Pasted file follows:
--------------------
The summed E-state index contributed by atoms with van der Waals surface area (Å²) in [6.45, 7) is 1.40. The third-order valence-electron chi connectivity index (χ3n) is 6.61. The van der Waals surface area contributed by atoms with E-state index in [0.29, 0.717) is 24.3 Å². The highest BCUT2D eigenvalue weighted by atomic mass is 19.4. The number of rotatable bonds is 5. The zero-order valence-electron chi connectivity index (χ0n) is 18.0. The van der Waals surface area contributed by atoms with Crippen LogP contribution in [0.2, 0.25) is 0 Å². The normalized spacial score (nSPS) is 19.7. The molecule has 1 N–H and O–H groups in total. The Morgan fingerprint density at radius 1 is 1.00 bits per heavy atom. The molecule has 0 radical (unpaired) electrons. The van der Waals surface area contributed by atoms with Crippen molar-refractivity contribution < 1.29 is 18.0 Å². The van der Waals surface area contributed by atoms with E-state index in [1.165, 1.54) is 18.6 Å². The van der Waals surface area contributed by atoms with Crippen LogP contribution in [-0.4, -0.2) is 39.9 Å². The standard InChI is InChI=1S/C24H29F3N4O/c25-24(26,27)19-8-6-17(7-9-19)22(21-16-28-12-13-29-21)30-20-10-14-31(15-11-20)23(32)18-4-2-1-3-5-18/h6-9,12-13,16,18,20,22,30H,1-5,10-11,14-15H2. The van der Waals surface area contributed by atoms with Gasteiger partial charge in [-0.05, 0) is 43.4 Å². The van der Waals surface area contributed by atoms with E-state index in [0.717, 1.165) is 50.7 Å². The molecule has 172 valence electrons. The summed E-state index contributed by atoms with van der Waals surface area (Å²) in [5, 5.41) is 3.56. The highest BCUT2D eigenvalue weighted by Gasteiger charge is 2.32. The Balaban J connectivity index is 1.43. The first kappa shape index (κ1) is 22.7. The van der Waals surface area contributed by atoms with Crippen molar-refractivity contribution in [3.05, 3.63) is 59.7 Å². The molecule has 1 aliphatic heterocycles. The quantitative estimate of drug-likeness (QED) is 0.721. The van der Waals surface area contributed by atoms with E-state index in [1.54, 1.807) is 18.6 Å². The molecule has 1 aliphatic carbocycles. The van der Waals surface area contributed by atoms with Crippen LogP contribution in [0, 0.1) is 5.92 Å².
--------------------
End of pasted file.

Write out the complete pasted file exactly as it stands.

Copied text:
The summed E-state index contributed by atoms with van der Waals surface area (Å²) in [6.45, 7) is 1.40. The third-order valence-electron chi connectivity index (χ3n) is 6.61. The van der Waals surface area contributed by atoms with E-state index in [0.29, 0.717) is 24.3 Å². The highest BCUT2D eigenvalue weighted by atomic mass is 19.4. The number of rotatable bonds is 5. The zero-order valence-electron chi connectivity index (χ0n) is 18.0. The van der Waals surface area contributed by atoms with Crippen LogP contribution in [0.2, 0.25) is 0 Å². The normalized spacial score (nSPS) is 19.7. The molecule has 1 N–H and O–H groups in total. The Morgan fingerprint density at radius 1 is 1.00 bits per heavy atom. The molecule has 0 radical (unpaired) electrons. The van der Waals surface area contributed by atoms with Crippen molar-refractivity contribution < 1.29 is 18.0 Å². The van der Waals surface area contributed by atoms with E-state index in [1.165, 1.54) is 18.6 Å². The van der Waals surface area contributed by atoms with Crippen LogP contribution in [-0.4, -0.2) is 39.9 Å². The standard InChI is InChI=1S/C24H29F3N4O/c25-24(26,27)19-8-6-17(7-9-19)22(21-16-28-12-13-29-21)30-20-10-14-31(15-11-20)23(32)18-4-2-1-3-5-18/h6-9,12-13,16,18,20,22,30H,1-5,10-11,14-15H2. The van der Waals surface area contributed by atoms with Gasteiger partial charge in [-0.05, 0) is 43.4 Å². The van der Waals surface area contributed by atoms with E-state index in [0.717, 1.165) is 50.7 Å². The molecule has 172 valence electrons. The summed E-state index contributed by atoms with van der Waals surface area (Å²) in [5, 5.41) is 3.56. The highest BCUT2D eigenvalue weighted by Gasteiger charge is 2.32. The Balaban J connectivity index is 1.43. The first kappa shape index (κ1) is 22.7. The van der Waals surface area contributed by atoms with Crippen molar-refractivity contribution in [3.05, 3.63) is 59.7 Å². The molecule has 1 aliphatic heterocycles. The quantitative estimate of drug-likeness (QED) is 0.721. The van der Waals surface area contributed by atoms with E-state index in [1.54, 1.807) is 18.6 Å². The molecule has 1 aliphatic carbocycles. The van der Waals surface area contributed by atoms with Crippen LogP contribution in [0, 0.1) is 5.92 Å².